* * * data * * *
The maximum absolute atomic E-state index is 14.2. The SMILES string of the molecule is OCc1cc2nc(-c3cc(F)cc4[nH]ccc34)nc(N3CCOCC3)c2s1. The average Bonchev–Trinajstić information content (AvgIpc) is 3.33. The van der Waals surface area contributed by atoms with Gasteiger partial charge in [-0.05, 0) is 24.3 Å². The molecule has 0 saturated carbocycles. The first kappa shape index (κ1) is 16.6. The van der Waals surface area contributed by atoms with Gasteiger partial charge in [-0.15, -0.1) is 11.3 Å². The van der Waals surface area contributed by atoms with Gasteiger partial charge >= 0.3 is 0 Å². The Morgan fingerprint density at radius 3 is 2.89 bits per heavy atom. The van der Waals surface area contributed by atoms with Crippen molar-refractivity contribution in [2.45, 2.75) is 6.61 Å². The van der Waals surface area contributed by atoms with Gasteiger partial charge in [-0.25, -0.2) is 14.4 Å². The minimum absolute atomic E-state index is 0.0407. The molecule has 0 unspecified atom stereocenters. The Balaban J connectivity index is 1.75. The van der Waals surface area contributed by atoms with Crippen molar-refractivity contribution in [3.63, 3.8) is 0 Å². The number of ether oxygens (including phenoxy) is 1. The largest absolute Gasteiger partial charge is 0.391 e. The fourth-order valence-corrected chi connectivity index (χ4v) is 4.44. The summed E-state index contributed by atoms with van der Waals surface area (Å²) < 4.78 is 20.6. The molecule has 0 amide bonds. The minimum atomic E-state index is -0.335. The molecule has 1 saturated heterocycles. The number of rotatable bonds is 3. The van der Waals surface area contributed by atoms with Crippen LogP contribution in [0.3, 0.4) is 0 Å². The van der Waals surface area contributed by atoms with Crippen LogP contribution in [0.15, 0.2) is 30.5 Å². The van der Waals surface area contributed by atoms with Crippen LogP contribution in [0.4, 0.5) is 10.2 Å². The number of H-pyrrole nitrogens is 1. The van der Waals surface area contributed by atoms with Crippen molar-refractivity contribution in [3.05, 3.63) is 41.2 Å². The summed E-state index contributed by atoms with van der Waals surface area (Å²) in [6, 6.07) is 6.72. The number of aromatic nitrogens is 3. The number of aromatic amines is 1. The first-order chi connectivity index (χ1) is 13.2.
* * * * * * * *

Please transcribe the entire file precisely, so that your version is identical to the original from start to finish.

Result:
The maximum absolute atomic E-state index is 14.2. The SMILES string of the molecule is OCc1cc2nc(-c3cc(F)cc4[nH]ccc34)nc(N3CCOCC3)c2s1. The average Bonchev–Trinajstić information content (AvgIpc) is 3.33. The van der Waals surface area contributed by atoms with Gasteiger partial charge in [-0.05, 0) is 24.3 Å². The molecule has 0 saturated carbocycles. The first kappa shape index (κ1) is 16.6. The van der Waals surface area contributed by atoms with Gasteiger partial charge in [-0.15, -0.1) is 11.3 Å². The van der Waals surface area contributed by atoms with Gasteiger partial charge >= 0.3 is 0 Å². The Morgan fingerprint density at radius 3 is 2.89 bits per heavy atom. The van der Waals surface area contributed by atoms with Crippen molar-refractivity contribution in [2.45, 2.75) is 6.61 Å². The van der Waals surface area contributed by atoms with Gasteiger partial charge in [-0.25, -0.2) is 14.4 Å². The minimum absolute atomic E-state index is 0.0407. The molecule has 0 unspecified atom stereocenters. The Balaban J connectivity index is 1.75. The van der Waals surface area contributed by atoms with Crippen molar-refractivity contribution in [3.63, 3.8) is 0 Å². The number of ether oxygens (including phenoxy) is 1. The largest absolute Gasteiger partial charge is 0.391 e. The fourth-order valence-corrected chi connectivity index (χ4v) is 4.44. The summed E-state index contributed by atoms with van der Waals surface area (Å²) < 4.78 is 20.6. The molecule has 0 amide bonds. The minimum atomic E-state index is -0.335. The molecule has 1 saturated heterocycles. The number of rotatable bonds is 3. The van der Waals surface area contributed by atoms with Crippen LogP contribution in [0.3, 0.4) is 0 Å². The van der Waals surface area contributed by atoms with Crippen LogP contribution in [0.15, 0.2) is 30.5 Å². The van der Waals surface area contributed by atoms with Crippen LogP contribution in [0.4, 0.5) is 10.2 Å². The number of H-pyrrole nitrogens is 1. The van der Waals surface area contributed by atoms with Crippen molar-refractivity contribution in [3.05, 3.63) is 41.2 Å². The summed E-state index contributed by atoms with van der Waals surface area (Å²) in [6, 6.07) is 6.72. The number of aromatic nitrogens is 3. The number of aromatic amines is 1. The first-order chi connectivity index (χ1) is 13.2.